Volume 6 Issue 7_Sun Bay Paper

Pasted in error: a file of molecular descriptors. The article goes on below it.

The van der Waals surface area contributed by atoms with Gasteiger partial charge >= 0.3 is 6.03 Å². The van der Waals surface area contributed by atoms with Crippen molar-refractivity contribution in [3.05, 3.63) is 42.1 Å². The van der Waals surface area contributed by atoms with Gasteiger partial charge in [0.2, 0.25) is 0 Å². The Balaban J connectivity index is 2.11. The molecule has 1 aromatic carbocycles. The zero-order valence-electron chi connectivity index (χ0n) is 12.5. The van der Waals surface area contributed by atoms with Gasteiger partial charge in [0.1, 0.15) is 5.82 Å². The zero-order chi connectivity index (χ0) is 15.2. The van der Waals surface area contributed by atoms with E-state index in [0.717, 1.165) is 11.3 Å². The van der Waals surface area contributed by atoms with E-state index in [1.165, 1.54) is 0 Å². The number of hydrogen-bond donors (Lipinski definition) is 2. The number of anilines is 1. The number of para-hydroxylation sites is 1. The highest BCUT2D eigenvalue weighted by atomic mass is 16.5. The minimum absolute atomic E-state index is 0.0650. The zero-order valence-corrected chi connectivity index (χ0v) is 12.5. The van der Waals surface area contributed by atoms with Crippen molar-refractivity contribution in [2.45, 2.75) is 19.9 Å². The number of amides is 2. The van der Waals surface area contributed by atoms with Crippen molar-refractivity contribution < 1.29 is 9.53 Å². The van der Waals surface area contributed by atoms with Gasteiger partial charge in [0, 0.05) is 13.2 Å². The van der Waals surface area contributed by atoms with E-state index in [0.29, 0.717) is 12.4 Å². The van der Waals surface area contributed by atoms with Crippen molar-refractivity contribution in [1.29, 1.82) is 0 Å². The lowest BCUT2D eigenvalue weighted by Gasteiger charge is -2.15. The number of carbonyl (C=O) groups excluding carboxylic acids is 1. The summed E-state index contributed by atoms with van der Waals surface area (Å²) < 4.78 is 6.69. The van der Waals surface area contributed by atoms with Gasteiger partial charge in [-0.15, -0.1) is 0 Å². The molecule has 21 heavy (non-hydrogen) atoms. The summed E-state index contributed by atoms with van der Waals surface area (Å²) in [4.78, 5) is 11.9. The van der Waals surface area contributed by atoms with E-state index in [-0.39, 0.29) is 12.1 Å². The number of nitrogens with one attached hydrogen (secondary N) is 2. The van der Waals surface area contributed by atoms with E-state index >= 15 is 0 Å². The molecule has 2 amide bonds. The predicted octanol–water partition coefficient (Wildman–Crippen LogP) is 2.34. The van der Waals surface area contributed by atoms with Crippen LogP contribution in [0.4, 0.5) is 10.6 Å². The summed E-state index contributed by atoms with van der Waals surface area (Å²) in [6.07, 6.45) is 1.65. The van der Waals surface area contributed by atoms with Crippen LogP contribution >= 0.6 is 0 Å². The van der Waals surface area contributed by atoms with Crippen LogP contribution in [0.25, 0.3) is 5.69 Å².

From Island to Bay, News at Sea Level Volume. 6 Issue No.7 On Vacation? Take us home with you! Read our digital Flipbook version at www.SunBayPaper.com Everybody Is Asking The Same Question What Happens If There’s No Clear Winner? Oct. 30, 2020 - Nov. 12, 2020 There has been a lot of banter from both presi- dential candidates about a potentially rigged or stolen election, and many on both sides of the aisle predict a lengthy legal battle over the presidency. President Trump has warned that the outcome could be in dispute for “months and months” or “for years” due to mail in ballot fraud. So instead of dwelling in speculation..... let’s run through the realities of an inconclusive presiden- tial election. First of all, it’s Con- gress, not the courts, that certify the results of a presi- dential election. Each state chooses its electors and those electors’ votes are transmitted by the state elec- tions boss, usually a secre- tary of state, to the Senate. On January 6, 2021 a joint session of the next Congress will meet to ratify the electoral findings and declare the candidate that has won a majority of the vote..... getting 270 votes or more, the president of the United States. One scenario is that not all the states would have their results by then or, what Trump and Biden have both suggested, is that the results may be rigged or disputed. Now that’s where things could get very interesting. The courts have their own place in this, but that happens long before Con- gress gets to act. State elec- tions officials have to certify their electors On a clear late-Octo- ber day, U.S. Border Patrol Chief Rodney Scott and sev- eral of his deputies are stand- ing at a high point on the San Diego County side of the bor- der with Mexico next to a 30- foot-high slotted steel fence that didn’t exist three years ago. The rust-colored barrier, the northern part of the new dual-fence system that makes up President Donald Trump’s signature “border wall,” dives down the hill, and curves left- ward before carving a straight line toward the sea. Scott, who spent most of his career here, ending as chief of the San Diego sector before heading to Washington to lead the agency, recalls how Border Patrol agents’ jobs have changed from the height of il- legal immigrant crossings in the late 1980s When Johannes Gutenberg invented the printing press in 1440, the era of mass communication was born. By the 19th cen- tury, when steam-powered presses were introduced, the mass printing of newspa- pers, magazines and books overwhelmed the world with information. This gave people a plethora of infor- mation and sources to ob- tain knowledge and learn about past and current events. For centuries, news reporting has been hard to verify. Bad reporting started wars, tainted elections, cre- ated social chaos, and ru- ined lives. When Hurst and Pulitzer chose political al- lies, they made newspapers political machines. By 1900, yellow dog reporters turned reliable and honorable news sources into political scan- dal sheets. The Washington Post was the first to initiate fact checking in the 1980s. But verifying facts did not boom until the internet ap- peared. The first fact check- ers were Snopes in 1994 and Spinsanity in 2003. Then FactCheck.org and Politi- Fact followed. According to Reporters’ Lab, there are 188 recognized international fact checkers in more than 60 countries. They counted 50 in the U.S. The election of Barack Obama proved once the media chooses sides, it shows how dysfunctional fact checkers are. This was immediately evident as lib- eral social media websites were populated with propa- ganda and postings defend- ing Obama’s puzzled past. When facts were revealed about his concerning rela- tionships with Bill Ayers and Jeremiah Wright, fact checkers went underground. The Select Commit- tee’s investigation into the Benghazi terrorist attack re- vealed a morbid account of dereliction of duty by the president and Hillary Clin- ton. After months of jihadist attacks on U.S. targets, they had no plan to extract Amer- icans from Benghazi and five people were killed. Since this occurred 56 days before the 2012 election, it was ignored by the media and fact checkers. To this day, numerous facts about Benghazi were never re- vealed and we’ll never know the true facts. The presidential election of 2016 revealed how unreliable this new era of fact check- Cont. pg 13 Election Will Determine Border Wall's Fate, Trump's Legacy Checking the Fact Checkers Cont. pg 5 The Fort Myers Beach Town Council met in its regular bi-monthly meeting at 9 a.m. on Mon- day, October 19, 2020. Several Lee County proj- ects were discussed as well as Town parks projects. Related to the Matanzas Pass Bridge base project, officials from Lee County briefed Town Councilors on traffic, street, intersec- tion, and landscape early planning for projects ex- pected to begin in 2022. Preliminary project plans from Florida Depart- ment of Transportation (FDOT) are expected to be ready in the first quarter of 2021, which will be fol- lowed by public hearings and bids for contractors. Also at Monday’s meeting, Town Councilors discussed whether to hold the annual fireworks dis- play on New Year’s Eve due to the COVID-19 pan- demic. Town Councilors considered information about cost and logistics ob- tained from the fireworks vendor and the FMB Fire District. This information involved the possibility of launching fireworks from a barge in the Gulf so that crowds could social dis- tance on the seven miles of beach instead of jamming into Times Square. The ad- ditional $25,000 cost of this option was deemed prohibi- tive. Councilors set a $15,000 cap for the barge option, or the Town will pay $4,000-plus for the vendor to store the fire- works to be used at a later date. In other business, Town Councilors received updates from the firm DRMP, Inc., which was contracted several months ago to design improve- ments to FM Beach Town Council Meeting Focused On Times Square, Parks, Fireworks Cont. pg 15 Cont. pg 8 President Donald Trump & former Vice President Joe Biden